- Massive devastation caused by floods worsens country’s economic crisis.
- Rupee loses Rs1.64 against the US dollar in interbank market.
- Rupee likely to continue its downward spiral this week, traders say.
The Pakistani rupee maintained its losing streak against the US dollar at the start of the new business week on Monday, as massive devastation caused by the floods continues to worsen the country’s economic crisis.
The local unit closed at Rs229.82 after losing Rs1.64 against the US dollar in the interbank market, as per the State Bank of Pakistan.
Traders say the Pakistani rupee is expected to continue its downward spiral against the dollar in the interbank market this week as lack of strong central bank intervention and no clear strategy to turn around the economy is depressing investors.
“Emerging currencies have suffered a lot due to the appreciation of the US dollar against the major currencies following relentless Federal Reserve rate hikes and increased safe-haven demand, but the Pakistani rupee’s sharp fall of more than 4% in the last six trading sessions has fuelled investor uncertainty,” said a foreign exchange trader.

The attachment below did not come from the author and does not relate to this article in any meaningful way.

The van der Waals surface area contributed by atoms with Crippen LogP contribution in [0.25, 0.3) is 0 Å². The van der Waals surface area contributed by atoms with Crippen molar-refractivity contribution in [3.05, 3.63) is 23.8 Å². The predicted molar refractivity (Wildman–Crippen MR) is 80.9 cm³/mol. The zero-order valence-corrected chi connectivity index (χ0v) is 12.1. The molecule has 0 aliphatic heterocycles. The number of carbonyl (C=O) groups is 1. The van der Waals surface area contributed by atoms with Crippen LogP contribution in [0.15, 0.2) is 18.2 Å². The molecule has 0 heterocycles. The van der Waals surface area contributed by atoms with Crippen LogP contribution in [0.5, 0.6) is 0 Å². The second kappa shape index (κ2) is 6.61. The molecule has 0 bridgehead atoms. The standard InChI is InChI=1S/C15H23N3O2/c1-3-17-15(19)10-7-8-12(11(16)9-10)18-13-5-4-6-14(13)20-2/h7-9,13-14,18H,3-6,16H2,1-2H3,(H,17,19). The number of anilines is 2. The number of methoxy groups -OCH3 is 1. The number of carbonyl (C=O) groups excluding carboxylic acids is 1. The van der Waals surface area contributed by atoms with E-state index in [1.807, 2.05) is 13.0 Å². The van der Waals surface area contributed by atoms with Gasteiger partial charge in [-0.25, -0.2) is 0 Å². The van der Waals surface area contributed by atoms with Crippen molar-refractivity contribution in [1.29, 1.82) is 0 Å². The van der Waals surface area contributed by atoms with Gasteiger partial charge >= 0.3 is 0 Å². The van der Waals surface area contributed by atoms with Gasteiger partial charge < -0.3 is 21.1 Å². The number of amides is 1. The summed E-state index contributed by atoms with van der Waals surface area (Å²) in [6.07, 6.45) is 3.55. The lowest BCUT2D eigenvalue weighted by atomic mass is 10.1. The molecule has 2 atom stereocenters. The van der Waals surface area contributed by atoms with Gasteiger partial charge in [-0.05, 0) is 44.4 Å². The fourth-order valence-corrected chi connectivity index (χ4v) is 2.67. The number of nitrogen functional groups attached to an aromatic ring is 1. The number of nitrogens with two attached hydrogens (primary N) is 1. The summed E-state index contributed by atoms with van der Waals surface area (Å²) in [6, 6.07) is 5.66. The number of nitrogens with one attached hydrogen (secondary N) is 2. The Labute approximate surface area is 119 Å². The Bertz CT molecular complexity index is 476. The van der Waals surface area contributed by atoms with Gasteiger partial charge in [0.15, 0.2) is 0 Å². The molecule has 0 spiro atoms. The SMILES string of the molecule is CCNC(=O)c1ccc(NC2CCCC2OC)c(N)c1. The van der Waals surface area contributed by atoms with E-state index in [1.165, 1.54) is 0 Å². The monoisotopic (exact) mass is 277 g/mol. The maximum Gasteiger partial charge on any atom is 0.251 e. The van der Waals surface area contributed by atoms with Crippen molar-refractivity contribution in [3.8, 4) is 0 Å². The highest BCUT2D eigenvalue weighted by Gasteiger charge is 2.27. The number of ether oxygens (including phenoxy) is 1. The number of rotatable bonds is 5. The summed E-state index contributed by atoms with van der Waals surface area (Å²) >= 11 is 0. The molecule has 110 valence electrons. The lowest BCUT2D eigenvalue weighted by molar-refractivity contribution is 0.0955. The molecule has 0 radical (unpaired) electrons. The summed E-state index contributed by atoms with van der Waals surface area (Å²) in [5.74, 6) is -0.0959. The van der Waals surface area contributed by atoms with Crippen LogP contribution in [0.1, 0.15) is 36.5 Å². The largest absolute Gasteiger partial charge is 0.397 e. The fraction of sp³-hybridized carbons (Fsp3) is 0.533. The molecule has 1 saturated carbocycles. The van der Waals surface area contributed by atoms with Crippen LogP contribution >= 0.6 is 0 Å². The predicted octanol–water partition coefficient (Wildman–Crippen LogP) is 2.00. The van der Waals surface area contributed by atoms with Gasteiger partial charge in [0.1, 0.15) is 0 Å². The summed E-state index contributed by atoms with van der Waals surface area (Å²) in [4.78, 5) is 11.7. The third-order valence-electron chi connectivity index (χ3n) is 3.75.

The interbank market is tracking losses in the open market. The temporary hold on imports has shifted the problem to smuggling from Afghanistan against cash dollar payments, which has increased appetite for dollars in the open market. Other secondary factors are cash forex requirements for Dubai travellers, declaration of dollars from inbound passengers, severe accessibility issues for encashing in parts of all provinces.
The difference between the Interbank and open market is creating an incentive for the foreign currency accounts (FCY) to withdraw US dollars and sell into the open market. Whereas ultra-low interest on FCY accounts is not helping in attracting fresh deposits, according to the Tresmark’s note.
Analysts do see multiple opportunities for inflows from friendly countries, bilateral institutions, and sovereigns (in the shape of flood aid). There is also a high probability that the mandate with the IMF may be increased by about $2.5 billion. But the energy crisis in Europe is going to test and stretch the global financial markets.